The booming solar company that made its chairman one of China's richest men just imploded and shares tumbled 47%

Cooling tower demolition implosionREUTERS/Steve DipaolaThe 499-foot cooling tower at the Trojan Nuclear Plant is imploded in Rainier, Oregon May 21, 2006.

One of China’s most prominent companies saw its stocks absolutely torn to pieces today, following a suspicious boom story that saw the company’s chairman become one of the world’s richest man.

Shares in Hanergy, the enormous Chinese producer of thin-film solar power components, fell by as much as 47% before trading was suspended.

The shares had previously risen by more than 500% in the last year, so even such a colossal decline only takes the price back to where it was around the start of 2015.

Li Hejun, Hanergy’s chairman, had been in contention for the title of China’s richest man through his position, challenging Jack Ma, chief of Chinese e-commerce giant Alibaba.

Here’s how today’s plunge looks in context:

The Financial Times says that Li did not attend the company’s annual meeting on Wednesday

Hanergy’s public relations firm confirmed that Li Hejun, chairman and majority shareholder, did not attend Wednesday’s annual meeting in Hong Kong, although other senior executives, including Frank Dai Mingfang, chief executive, and Eddie Lam, finance director, did attend.

“Chairman Li did not attend the AGM,” said T.L. Chow, an external spokesman for Hanergy. “He had something to do.”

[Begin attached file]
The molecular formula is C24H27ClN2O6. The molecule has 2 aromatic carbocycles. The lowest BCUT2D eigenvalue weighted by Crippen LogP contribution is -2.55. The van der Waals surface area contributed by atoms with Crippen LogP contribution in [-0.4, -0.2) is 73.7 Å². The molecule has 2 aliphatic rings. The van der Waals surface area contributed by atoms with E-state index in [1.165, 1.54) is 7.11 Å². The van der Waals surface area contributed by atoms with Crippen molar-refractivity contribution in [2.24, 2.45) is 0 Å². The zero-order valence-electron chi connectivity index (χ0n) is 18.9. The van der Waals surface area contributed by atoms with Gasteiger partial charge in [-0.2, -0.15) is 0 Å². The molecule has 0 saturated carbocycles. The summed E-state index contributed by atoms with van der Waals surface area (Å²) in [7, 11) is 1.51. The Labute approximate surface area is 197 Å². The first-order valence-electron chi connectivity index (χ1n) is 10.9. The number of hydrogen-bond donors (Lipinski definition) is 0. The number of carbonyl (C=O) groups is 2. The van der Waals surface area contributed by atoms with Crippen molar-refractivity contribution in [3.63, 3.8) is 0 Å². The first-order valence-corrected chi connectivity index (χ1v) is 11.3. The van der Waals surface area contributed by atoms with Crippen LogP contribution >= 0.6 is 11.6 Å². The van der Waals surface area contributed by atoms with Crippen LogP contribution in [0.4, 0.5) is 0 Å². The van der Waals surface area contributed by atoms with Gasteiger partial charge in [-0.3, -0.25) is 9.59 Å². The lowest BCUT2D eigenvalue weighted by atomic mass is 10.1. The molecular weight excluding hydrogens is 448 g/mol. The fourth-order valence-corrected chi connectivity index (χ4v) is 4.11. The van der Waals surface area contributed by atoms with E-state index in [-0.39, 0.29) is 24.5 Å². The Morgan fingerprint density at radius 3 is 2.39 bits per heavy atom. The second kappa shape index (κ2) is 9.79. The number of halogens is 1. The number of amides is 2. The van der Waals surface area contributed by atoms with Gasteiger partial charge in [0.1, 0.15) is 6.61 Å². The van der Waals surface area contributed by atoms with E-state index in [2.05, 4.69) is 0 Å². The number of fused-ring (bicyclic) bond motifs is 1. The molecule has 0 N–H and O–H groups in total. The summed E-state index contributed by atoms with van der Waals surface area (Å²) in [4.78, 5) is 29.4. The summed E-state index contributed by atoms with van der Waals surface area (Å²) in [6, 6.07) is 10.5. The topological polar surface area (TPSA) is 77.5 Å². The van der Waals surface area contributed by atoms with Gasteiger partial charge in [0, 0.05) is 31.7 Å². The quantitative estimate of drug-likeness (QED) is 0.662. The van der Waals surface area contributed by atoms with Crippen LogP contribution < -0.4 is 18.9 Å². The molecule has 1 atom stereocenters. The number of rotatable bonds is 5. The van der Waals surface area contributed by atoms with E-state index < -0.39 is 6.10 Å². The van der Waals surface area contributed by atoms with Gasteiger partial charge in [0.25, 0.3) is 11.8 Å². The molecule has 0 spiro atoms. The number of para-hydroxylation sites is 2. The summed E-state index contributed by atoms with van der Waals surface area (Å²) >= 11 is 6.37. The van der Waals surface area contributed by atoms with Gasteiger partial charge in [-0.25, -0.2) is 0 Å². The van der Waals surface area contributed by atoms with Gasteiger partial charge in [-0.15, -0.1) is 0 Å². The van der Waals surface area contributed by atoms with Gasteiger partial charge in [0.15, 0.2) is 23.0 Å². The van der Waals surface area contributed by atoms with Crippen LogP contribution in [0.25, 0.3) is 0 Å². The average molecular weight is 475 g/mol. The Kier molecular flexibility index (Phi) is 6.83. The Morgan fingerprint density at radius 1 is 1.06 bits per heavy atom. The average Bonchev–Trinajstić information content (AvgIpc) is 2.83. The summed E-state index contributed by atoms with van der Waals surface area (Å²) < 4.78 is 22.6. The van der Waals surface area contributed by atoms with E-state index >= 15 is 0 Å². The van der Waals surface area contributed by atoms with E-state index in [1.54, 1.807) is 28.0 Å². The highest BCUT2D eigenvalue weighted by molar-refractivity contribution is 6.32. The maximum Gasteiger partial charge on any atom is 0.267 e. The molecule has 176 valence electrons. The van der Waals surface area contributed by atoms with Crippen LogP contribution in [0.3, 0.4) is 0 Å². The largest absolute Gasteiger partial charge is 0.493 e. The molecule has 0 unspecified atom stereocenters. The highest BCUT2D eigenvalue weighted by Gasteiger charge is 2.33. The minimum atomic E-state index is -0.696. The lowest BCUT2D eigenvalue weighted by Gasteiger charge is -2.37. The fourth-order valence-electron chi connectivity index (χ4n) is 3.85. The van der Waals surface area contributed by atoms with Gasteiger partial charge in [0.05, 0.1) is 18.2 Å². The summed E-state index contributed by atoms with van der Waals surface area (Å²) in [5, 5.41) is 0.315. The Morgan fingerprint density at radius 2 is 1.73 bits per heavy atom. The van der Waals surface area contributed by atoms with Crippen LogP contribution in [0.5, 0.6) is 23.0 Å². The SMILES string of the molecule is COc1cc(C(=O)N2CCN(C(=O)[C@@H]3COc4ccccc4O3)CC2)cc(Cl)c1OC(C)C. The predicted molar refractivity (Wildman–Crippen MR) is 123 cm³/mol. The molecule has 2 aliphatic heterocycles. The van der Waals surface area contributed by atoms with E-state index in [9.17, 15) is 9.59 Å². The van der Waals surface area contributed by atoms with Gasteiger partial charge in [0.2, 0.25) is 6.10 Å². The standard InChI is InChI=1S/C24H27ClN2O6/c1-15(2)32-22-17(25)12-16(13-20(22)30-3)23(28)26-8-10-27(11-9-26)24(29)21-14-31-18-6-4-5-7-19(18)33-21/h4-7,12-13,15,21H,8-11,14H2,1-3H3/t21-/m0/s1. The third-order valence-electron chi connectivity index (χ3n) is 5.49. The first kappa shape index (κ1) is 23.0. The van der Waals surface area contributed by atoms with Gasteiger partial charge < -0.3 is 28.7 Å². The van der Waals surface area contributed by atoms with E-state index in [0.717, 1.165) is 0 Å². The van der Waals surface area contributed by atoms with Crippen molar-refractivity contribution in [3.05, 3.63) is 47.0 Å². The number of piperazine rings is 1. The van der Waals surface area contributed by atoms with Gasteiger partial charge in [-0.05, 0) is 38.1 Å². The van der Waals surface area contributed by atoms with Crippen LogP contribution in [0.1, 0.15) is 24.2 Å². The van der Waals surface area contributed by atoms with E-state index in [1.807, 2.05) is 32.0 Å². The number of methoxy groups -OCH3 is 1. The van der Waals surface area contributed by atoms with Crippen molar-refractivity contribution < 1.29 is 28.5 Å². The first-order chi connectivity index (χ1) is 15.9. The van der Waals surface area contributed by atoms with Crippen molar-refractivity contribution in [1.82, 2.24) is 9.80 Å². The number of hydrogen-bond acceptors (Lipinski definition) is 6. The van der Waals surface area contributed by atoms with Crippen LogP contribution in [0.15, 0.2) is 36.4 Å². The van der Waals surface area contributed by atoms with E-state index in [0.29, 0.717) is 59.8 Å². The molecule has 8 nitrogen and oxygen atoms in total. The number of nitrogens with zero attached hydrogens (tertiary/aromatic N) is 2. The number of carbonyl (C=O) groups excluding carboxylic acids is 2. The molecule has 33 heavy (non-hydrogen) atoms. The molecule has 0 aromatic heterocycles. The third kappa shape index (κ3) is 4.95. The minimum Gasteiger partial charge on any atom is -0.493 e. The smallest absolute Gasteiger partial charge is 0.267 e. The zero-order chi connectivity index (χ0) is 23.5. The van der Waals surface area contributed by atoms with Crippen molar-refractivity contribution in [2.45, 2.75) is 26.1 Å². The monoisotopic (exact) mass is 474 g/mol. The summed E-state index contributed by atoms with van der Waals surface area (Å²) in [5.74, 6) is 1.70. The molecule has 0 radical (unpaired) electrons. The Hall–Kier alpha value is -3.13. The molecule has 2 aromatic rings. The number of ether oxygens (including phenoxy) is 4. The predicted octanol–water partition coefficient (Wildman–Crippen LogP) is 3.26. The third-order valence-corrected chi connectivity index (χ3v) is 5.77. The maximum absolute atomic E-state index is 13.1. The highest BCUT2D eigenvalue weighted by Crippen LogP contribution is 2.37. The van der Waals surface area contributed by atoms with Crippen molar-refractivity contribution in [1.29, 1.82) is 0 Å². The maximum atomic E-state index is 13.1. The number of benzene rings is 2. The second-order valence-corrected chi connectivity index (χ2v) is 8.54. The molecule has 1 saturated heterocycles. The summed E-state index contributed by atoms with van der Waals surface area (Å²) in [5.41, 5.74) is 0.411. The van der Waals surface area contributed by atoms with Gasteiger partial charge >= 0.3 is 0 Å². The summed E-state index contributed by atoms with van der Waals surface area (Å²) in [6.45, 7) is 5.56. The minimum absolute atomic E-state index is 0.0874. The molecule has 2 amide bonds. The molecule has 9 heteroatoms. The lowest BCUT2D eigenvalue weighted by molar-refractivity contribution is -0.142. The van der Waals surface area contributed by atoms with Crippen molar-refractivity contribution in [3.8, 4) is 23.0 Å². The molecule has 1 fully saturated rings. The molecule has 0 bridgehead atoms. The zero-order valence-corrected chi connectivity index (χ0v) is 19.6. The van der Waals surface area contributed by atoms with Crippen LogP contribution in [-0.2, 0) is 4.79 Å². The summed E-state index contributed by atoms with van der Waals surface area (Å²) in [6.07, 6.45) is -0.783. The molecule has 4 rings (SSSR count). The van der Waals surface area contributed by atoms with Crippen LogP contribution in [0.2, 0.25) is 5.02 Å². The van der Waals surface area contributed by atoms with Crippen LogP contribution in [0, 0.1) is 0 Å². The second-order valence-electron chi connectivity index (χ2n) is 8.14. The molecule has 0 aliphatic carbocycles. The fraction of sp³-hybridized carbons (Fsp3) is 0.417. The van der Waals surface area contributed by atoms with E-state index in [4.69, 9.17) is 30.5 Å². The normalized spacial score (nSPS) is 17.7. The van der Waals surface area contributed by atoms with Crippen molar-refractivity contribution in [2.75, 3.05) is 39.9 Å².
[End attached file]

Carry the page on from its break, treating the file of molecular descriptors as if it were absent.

Mr Chow did not say where Mr Li might be, and Mr Li did not respond to request for comment.

An investigation from the FT earlier this year showed some extremely suspicious movements in the company’s share price. The huge surge in Hanergy’s stocks had been occurring almost exclusively in the last ten minutes of the trading day.

That meant that if you held the stock during its surge period, but only between market open and half an hour before the close (missing any gains made in the last half an hour) you actually would have lost money.

During the period of Hanergy’s rise there have been widespread concerns about overvalued Chinese companies. During the last year alone, the Shanghai Composite Index has more than doubled in value (though Hanergy is listed in Hong Kong).

The Wall Street Journal has also cast doubt on Hanergy’s model, suggesting that it “makes equipment to build niche kinds of solar panels that are either so inefficient that they have been abandoned by peers, or so new that the economics are untested.”

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